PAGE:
Government sticks with controversial Companies Bill

Only one last-minute change to the Companies Bill was secured by the GC100, the body of FTSE 100 general counsel, and other business interest groups in a meeting with the industry minister ahead of tonight’s (2 November) debate in the House of Lords.

The GC100, the Confederation of British Industry (CBI) and other groups met with minister Margaret Hodge on Monday (30 October) to demand an explanation as to why last-minute disclosure clauses were added to the Companies Bill without warning.

Nick Folland, general counsel of media group emap and GC100 board member, said: “Fundamentally, the government isn’t changing its mind. It changed a very specific point.”

The government’s amendments required businesses to disclose otherwise confidential information about their supply chains. The disclosure amendment was designed to encourage corporate social responsibility but the GC100, CBI and other groups worried that the wording was too vague and would encourage burdensome procedures.

Although the meeting with Hodge ended with no changes being agreed to, by 31 October the Department of Trade and Industry (DTI) announced that it would allow company directors not to disclose information that would be “seriously prejudicial”.

Directors may now use their discretion whether or not to include information on supply chains.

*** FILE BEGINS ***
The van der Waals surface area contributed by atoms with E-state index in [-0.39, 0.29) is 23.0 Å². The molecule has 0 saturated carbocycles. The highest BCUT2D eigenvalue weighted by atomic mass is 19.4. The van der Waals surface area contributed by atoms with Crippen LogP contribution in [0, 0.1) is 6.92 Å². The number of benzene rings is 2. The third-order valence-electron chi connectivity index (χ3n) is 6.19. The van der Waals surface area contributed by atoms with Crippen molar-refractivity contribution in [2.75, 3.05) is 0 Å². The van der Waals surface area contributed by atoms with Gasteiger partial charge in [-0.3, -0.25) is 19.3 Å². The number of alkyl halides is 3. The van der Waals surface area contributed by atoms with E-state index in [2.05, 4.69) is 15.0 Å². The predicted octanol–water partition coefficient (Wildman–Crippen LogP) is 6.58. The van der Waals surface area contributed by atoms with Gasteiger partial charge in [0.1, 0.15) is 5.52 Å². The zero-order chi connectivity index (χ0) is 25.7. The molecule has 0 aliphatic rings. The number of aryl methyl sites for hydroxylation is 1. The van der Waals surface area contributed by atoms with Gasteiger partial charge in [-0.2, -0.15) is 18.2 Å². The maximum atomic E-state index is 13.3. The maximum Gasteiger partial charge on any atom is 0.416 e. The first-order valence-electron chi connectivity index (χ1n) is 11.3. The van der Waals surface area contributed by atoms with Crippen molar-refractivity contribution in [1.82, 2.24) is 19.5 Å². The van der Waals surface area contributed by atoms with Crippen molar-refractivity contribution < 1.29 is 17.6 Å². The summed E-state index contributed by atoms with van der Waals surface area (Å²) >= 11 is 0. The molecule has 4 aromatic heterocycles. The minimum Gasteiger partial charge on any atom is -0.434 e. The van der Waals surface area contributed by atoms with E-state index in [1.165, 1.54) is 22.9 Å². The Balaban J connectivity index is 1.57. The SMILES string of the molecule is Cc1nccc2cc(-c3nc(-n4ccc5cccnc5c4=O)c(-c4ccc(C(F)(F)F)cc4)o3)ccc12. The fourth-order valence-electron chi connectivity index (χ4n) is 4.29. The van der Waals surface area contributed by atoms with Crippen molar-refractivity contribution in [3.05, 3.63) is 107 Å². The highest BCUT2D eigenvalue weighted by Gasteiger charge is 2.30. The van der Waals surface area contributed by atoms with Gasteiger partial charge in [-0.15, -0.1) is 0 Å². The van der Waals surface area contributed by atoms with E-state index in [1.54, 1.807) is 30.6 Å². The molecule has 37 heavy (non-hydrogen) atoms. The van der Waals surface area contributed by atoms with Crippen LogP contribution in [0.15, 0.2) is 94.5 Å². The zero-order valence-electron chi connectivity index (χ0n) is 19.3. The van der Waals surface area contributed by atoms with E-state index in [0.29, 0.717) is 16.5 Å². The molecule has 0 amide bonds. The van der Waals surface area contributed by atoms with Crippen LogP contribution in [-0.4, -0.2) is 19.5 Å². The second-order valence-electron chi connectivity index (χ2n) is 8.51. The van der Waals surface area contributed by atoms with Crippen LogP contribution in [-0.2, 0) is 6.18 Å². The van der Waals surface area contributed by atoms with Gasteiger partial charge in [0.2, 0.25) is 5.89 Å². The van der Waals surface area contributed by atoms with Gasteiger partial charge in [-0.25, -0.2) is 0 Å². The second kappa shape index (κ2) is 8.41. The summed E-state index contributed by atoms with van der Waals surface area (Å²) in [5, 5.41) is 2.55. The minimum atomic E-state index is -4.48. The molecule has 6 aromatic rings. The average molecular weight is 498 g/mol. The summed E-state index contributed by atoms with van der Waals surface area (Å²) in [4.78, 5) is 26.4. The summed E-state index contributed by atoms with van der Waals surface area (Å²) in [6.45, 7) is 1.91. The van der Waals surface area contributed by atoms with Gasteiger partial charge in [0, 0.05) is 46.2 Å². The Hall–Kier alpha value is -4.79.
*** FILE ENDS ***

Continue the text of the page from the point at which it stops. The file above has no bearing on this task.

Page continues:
“For plenty of companies, this won’t be a big deal,” said Folland, “but many will have to take legal advice as to whether what they’re including is appropriate or not.”

Lord Sainsbury, also present at Monday’s meeting, will clarify the government’s position in tonight’s debate in the House of Lords. If the Lords passes the bill, it needs only royal ascent before becoming law. It will be the most far-reaching overhaul in company law in decades.

As well as the added content, the interest groups took issue with the fact that there had been no consultation prior to Hodge announcing the amendments in parliament.

“They accepted that the changes had come about last-minute,” said Folland, “but the feeling in the room was that we had not been consulted fully. If we had, perhaps we would have come up with something better.”